But in his prime, the dude could hoop. He came from New York City and UNC, so he had the pedigree (even if Dean Smith initially didn’t want him), and he was the sixth man on a Philly championship team in ’67 that many still believe is the best team in history. Five All-Star Games, three All-NBA First Teams and 16,310 points later, he’s still one of the best left-handed players in league history.

Both of these guards were great players. Both of them came from the Big Apple, and were two of the very first real New York City point guard legends, later bequeathing their talents to Kenny Smith and Pearl Washington then Kenny Anderson then Stephon Marbury then Sebastian Telfair. Tiny once led the NBA in scoring and assists in one season; Wilkens made nine All-Star teams. Ironically, Wilkens played very much like he coached. He was a very good player for 15 years, but never stood out as one of the best in the league. He was just steady, and had a seven-year run where you could count on him for 18 and eight.

Tiny was a flash, like so many other small lead guards. In his first seven seasons, he averaged 25 points or more four times. But after catching on with Boston in 1978 (at 30 years old), he never again averaged even 15.

But before I go any further, I wanted to make a point with these two being guards. I’ve harped on this in the past solely because it kind of annoys me, so here me out. I’ll never understand people’s unfatuation with screaming about lefties: “FORCE HIM RIGHT!… HE ONLY GOES LEFT!… MAKE HIM GO RIGHT AND HE WON’T SCORE!” Okay, we get it. Lefties are more likely to go to their strong hand. It’s common sense. But so will every single one of the dozens upon dozens of right-handed players we run into everyday. No one yells incessantly to force them left. I don’t think I’ve ever heard that in my life.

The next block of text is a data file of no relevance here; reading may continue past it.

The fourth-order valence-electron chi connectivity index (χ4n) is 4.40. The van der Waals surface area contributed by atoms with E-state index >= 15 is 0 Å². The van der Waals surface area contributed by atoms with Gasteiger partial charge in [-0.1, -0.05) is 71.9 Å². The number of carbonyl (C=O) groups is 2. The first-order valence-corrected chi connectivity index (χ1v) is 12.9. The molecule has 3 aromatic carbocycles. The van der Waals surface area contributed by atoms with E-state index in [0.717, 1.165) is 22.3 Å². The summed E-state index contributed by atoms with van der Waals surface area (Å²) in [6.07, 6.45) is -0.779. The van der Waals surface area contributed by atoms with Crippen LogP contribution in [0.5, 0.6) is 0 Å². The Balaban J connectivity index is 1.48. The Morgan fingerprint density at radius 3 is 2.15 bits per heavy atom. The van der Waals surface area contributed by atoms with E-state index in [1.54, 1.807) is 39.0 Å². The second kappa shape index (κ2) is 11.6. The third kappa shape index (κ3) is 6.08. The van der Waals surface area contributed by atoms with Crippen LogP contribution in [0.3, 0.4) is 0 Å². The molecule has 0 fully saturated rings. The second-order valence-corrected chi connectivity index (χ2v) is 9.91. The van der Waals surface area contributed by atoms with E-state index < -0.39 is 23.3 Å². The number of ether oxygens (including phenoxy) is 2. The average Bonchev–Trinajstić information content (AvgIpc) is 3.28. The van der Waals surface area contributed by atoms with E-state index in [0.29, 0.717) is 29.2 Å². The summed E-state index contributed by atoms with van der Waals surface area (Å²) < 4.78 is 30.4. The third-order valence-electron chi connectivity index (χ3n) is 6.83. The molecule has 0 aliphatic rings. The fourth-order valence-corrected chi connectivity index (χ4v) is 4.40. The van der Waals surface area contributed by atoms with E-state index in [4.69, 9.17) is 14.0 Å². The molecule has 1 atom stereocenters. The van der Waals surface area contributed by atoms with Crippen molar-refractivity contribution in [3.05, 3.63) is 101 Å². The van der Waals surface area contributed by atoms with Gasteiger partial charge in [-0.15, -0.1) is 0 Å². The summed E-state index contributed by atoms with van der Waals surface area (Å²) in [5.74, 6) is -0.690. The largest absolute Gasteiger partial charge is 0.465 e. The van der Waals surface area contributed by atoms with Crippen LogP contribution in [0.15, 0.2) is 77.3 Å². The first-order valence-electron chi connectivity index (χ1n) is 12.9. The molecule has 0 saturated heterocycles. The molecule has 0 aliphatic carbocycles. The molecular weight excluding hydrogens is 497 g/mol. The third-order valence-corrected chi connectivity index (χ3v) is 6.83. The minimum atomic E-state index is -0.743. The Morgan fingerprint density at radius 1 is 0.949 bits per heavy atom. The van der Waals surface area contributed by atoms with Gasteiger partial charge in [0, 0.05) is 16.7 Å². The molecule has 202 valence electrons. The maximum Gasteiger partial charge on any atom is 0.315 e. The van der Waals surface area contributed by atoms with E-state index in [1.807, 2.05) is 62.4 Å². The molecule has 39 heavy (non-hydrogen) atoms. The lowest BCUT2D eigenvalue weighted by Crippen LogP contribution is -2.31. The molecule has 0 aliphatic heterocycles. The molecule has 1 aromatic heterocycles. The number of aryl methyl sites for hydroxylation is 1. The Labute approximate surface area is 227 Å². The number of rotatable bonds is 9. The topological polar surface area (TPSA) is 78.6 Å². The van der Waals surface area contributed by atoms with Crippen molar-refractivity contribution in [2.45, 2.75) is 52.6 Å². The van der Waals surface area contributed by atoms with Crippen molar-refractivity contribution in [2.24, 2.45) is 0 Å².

Nowadays, and you see this a lot with Manu Ginobili, people somehow get exacerbated about left-handed players scoring at the rim off a drive to their strong hand, almost like they truly believe the dude goes left every time. I don’t know how many times I’ve argued with people about this, but it’s been more than I can count: lefties don’t just score going left, and because they’re lefties, it won’t make them easier to defend. They’re different, but it doesn’t mean they have a predetermined attraction making them go to their strong hand every time. They’re no different than right-handed players. I don’t need someone in my face yelling all game about how a lefty needs to be forced right.